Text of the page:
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Eberhard Weber - Colours (2010 Reissue)

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By Pico

When I lived in a college dormitory, a guy down the hall from me turned me on to this ECM record Silent Feet by Eberhard Weber. The two long tracks and the one even longer track were entrancing to me, like going on this audial odyssey. Even though the record had already been out for about ten years, it sounded just as fresh as yesterday. I made a cassette copy of it and played the crap out of it for the next couple of years.

That got me into Weber's music and eventually I acquired actual Weber records, but that particular album's shine from the time I first laid ears on it has never faded. It was in the middle of a certain phase in Weber's long and productive career, during the time he led a multinational fusion band called Colours. Last January, ECM commemorated the Colours recordings by packaging all three Weber records released under “Eberhard Weber Colours" into a box set. The name of this box set is, you guessed it, Colours.

There are several reasons why Colours was such an appealing group, and it started with the leader himself. The German Eberhard Weber was and remains the most poetic, melodic bassist I've ever heard, with the exception of Jaco Pastorious. He also is the owner of a gorgeous tone and has a great sense of harmonics. Some of his distinct sound is attributable to his unique instrument, a sort of electrified version of a stand-up bass with an extra, fifth string he calls an “eletrobass." These are no doubt qualities that compelled Pat Metheny to ask Weber play on his second album Watercolors, after having Pastorious play on his first. Weber is also a composer and arranger of the highest order, as well, for ensembles both large and small.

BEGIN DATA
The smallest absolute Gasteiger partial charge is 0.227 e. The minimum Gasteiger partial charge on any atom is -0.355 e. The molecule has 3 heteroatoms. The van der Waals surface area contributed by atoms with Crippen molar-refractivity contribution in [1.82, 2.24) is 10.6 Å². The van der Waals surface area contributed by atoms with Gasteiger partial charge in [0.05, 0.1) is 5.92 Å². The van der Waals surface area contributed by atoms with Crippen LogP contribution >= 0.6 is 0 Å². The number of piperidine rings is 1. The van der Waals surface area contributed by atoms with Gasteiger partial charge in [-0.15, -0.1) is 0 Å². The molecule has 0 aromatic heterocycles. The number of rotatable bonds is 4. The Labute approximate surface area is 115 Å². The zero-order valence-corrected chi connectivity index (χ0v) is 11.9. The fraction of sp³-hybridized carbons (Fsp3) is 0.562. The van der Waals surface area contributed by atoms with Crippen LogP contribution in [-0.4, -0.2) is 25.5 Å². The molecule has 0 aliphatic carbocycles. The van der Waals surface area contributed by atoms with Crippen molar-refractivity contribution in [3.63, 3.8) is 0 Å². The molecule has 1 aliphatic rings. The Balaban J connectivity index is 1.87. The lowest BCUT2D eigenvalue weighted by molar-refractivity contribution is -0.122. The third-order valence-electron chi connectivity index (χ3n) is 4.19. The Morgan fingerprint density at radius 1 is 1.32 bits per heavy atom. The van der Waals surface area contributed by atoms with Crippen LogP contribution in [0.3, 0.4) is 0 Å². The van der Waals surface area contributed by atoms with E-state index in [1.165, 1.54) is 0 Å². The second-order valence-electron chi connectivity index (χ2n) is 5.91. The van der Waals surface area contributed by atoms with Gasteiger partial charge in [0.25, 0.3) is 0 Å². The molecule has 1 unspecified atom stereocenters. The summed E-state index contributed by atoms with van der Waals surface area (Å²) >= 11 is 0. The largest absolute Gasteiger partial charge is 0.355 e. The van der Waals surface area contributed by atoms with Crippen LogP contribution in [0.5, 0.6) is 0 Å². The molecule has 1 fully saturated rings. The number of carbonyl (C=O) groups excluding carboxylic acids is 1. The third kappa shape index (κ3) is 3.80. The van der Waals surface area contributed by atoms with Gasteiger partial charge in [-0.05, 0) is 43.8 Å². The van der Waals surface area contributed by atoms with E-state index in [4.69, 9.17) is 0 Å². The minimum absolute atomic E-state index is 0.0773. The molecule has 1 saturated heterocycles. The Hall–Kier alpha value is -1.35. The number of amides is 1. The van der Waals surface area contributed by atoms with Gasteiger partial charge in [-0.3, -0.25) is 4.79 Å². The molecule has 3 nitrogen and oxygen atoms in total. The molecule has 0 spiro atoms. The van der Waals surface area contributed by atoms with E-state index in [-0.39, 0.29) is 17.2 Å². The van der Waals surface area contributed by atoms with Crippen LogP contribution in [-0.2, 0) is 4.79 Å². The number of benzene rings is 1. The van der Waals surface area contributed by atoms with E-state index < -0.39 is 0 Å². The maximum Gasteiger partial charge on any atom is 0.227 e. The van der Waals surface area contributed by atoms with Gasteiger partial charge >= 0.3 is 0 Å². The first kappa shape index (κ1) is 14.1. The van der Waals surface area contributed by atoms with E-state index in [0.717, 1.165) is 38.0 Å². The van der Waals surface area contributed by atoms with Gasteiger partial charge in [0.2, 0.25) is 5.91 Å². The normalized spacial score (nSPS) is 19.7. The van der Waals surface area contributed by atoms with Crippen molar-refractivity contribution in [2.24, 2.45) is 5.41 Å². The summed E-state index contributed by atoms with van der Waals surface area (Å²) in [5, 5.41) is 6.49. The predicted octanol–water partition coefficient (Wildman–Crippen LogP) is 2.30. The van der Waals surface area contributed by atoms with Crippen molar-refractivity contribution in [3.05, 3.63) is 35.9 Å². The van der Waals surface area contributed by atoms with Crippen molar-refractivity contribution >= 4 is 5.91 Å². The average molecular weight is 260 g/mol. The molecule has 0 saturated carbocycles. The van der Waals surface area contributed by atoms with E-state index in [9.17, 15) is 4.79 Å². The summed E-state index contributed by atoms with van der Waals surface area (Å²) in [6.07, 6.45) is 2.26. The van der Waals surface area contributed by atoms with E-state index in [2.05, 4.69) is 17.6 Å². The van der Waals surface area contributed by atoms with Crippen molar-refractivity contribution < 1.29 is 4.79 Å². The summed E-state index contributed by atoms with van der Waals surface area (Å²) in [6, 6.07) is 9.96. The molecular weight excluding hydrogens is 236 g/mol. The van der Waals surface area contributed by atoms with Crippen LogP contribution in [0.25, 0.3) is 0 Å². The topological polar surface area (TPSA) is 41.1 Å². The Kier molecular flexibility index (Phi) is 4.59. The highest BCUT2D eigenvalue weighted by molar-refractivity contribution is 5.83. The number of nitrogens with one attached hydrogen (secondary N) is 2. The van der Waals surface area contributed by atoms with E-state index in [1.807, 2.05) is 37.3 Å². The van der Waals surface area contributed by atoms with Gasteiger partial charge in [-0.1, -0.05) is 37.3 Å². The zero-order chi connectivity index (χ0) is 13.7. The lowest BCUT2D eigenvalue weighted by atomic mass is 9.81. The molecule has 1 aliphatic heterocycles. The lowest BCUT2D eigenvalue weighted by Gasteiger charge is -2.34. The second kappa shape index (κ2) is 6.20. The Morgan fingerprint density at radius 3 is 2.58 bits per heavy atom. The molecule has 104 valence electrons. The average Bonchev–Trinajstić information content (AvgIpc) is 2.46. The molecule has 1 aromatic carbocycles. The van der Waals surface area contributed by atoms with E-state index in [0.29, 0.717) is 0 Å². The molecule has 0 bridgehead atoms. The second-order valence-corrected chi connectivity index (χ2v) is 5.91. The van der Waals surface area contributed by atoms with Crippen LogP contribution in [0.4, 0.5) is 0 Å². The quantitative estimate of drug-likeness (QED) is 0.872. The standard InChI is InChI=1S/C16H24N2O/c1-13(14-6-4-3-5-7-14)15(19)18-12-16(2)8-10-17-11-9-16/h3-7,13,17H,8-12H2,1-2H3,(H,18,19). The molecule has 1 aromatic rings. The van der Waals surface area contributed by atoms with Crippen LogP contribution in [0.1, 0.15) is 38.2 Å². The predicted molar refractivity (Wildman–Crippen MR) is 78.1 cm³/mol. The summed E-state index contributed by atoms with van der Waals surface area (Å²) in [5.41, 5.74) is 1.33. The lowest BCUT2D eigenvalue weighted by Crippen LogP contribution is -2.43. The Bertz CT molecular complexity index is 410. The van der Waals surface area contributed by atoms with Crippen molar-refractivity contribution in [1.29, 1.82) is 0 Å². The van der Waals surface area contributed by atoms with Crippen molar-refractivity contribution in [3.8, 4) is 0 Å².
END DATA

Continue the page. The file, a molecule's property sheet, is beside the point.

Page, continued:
Weber created Colours to be a small ensemble, a quartet. It lasted from 1975 until 1981 with only one lineup change. Charlie Mariano, who was about a year removed from his stint with the short-lived but powerful fusion supergroup Pork Pie, was the main soloist in Colours, and his soprano saxophone was very expressive and retaining much of his bebop roots as well as Eastern/Indian influences. Weber's fellow German Ranier Brüninghaus is not a name that comes up often in discussions about jazz keyboardists, but he's done a fine job every time I've heard him in a sideman role. For Colours, he demonstrated a mastery of the electric piano, and how to use its pliable tonal palette to create the textures Weber wanted for his recordings. He also played piano with a classically-trained approach and played synthesizers in a tasteful, understated way that has stood the test of time better than most synthesizer treatments of the day. For the first couple of years, Jon Christensen was the drummer for Colours. One of long time stalwarts for ECM, this Norwegian percussion specialist is a master at constructing the right rhythmic shapes for what the music calls for. His cymbal work is outstanding and he employs an energetic yet light touch on his drum set. The Englishman John Marshall replaced Christensen in 1977 and is probably best known as the drummer who replaced Robert Wyatt at The Soft Machine. He also played on a couple of Nucleus' earliest records, and participated on a large number of jazz and jazz-rock dates over a span of several decades. Like Christensen, he's a master at applying enhancing accents, but brings a somewhat more muscular drive. And he stays very close in tune with what the others are playing, as playing “on his feet" was required to fit in at The Soft Machine.